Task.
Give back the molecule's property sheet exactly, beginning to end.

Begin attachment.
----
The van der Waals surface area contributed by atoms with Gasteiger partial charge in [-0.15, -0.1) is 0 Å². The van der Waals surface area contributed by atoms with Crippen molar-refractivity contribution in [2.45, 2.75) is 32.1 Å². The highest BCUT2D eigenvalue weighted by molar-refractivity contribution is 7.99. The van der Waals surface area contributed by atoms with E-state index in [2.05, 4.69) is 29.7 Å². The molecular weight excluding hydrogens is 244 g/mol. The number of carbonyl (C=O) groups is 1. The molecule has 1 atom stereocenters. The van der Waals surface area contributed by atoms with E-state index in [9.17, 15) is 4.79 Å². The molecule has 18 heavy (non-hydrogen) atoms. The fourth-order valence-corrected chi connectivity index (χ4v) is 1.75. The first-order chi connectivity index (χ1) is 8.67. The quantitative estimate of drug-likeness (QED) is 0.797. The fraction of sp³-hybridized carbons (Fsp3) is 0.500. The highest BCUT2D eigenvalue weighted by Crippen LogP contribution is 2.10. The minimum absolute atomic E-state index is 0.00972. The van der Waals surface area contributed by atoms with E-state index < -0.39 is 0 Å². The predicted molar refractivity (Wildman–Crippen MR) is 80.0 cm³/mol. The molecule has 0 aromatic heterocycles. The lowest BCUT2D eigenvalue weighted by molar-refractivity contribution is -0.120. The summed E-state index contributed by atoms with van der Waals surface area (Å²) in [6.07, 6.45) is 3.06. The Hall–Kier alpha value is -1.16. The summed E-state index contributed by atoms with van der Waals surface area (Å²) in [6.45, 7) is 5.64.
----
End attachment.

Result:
The van der Waals surface area contributed by atoms with Gasteiger partial charge in [-0.15, -0.1) is 0 Å². The van der Waals surface area contributed by atoms with Crippen molar-refractivity contribution in [2.45, 2.75) is 32.1 Å². The highest BCUT2D eigenvalue weighted by molar-refractivity contribution is 7.99. The van der Waals surface area contributed by atoms with E-state index in [2.05, 4.69) is 29.7 Å². The molecular weight excluding hydrogens is 244 g/mol. The number of carbonyl (C=O) groups is 1. The molecule has 1 atom stereocenters. The van der Waals surface area contributed by atoms with E-state index in [9.17, 15) is 4.79 Å². The molecule has 18 heavy (non-hydrogen) atoms. The fourth-order valence-corrected chi connectivity index (χ4v) is 1.75. The first-order chi connectivity index (χ1) is 8.67. The quantitative estimate of drug-likeness (QED) is 0.797. The fraction of sp³-hybridized carbons (Fsp3) is 0.500. The highest BCUT2D eigenvalue weighted by Crippen LogP contribution is 2.10. The minimum absolute atomic E-state index is 0.00972. The van der Waals surface area contributed by atoms with E-state index < -0.39 is 0 Å². The predicted molar refractivity (Wildman–Crippen MR) is 80.0 cm³/mol. The molecule has 0 aromatic heterocycles. The lowest BCUT2D eigenvalue weighted by molar-refractivity contribution is -0.120. The summed E-state index contributed by atoms with van der Waals surface area (Å²) in [6.07, 6.45) is 3.06. The Hall–Kier alpha value is -1.16. The summed E-state index contributed by atoms with van der Waals surface area (Å²) in [6.45, 7) is 5.64.